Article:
Beware Of Booby Traps In Electoral Act, Lawyers Warn

Legal experts in the country have counseled the Independent National Electoral Commission (INEC) against throwing the nation into a constitutional crisis by sticking to the Electoral Act 2010 for the conduct of the 2019 general election instead of using the newly amended Act recently passed by the National Assembly.

Specifically, senior lawyers, including members of the inner bar said INEC chairman, Mahmud Yakubu, must seek legal advice on the matter to avoid crisis in the aftermath of the polls.

They maintained that his position that the new amended Act passed by the National Assembly penultimate week would not be used for the 2019 general election unless it was signed into law at least six months before the next elections could cause avoidable legal mess, which is clearly an invitation to anarchy.

Noting that the INEC boss is not in a position to pick and choose which law to implement, the lawyers pointed out that once a new law is enacted, it repeals the old law on the same subject matter.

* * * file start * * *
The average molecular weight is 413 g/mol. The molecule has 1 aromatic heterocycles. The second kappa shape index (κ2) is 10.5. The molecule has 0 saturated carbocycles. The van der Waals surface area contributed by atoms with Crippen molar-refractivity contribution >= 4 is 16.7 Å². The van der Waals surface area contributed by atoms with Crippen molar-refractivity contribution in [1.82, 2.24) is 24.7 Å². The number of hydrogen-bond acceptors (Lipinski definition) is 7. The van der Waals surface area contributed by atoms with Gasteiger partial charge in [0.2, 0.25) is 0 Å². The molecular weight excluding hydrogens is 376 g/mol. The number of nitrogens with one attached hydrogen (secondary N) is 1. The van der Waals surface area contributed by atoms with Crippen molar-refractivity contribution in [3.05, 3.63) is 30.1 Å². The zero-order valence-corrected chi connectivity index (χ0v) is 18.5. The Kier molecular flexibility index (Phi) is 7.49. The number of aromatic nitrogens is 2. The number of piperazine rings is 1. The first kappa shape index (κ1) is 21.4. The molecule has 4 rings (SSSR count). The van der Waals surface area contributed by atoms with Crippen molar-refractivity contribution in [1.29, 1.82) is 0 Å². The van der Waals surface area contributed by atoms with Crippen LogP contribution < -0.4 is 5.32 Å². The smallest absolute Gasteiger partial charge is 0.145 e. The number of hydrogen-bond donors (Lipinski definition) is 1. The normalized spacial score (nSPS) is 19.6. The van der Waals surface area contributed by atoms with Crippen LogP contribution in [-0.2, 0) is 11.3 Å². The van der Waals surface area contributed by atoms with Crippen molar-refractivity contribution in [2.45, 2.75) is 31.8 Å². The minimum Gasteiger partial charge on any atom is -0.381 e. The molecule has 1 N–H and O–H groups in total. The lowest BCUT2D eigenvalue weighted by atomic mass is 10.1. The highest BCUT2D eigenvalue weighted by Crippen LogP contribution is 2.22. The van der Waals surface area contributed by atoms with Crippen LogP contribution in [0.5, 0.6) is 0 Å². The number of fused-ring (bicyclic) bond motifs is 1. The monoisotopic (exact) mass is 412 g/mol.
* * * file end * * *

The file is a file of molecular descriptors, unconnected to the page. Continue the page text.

According to them, Yakubu is not in a position to sandwich or juxtapose old portions with new ones, just as they insisted that the aspects of a new law cannot be implemented concurrently with portions of the old law or in piecemeal.

The National Assembly is set to finally transmit the Electoral Act (Amendment) Bill passed by the Senate and the House of Representatives for the fourth time to the president this week.

The lawyers who spoke exclusively  in separate interviews averred that once President Muhammadu Buhari appends his assent on the newly passed Electoral Act (Amendment) Bill, the current Electoral Act 2010 is repealed, inoperative and unenforceable in all entirety, just as the new electoral law commands force of law without letting out immediately it is signed.

For instance, the lawyers observed that, while the passed electoral amendment bill dictates that INEC shall use Card Reader to authenticate registered voters before voting as against Voters Registers, the incoming electoral law tells the commission what to do if the machines fail or malfunction.

They said the incoming law is not asking those who card reader fails to confirm their permanent voter’s cards or names to complete incident forms in order to be eligible to vote, adding that the voters register would not be used in any way if the bill becomes a law.

Accordingly, they warned that any attempt to supplement, substitute or replace in part the card reader with voters register already canceled by the amended law anywhere in the country will cause a collateral damage to election petitioners or litigants at the election petitions tribunals.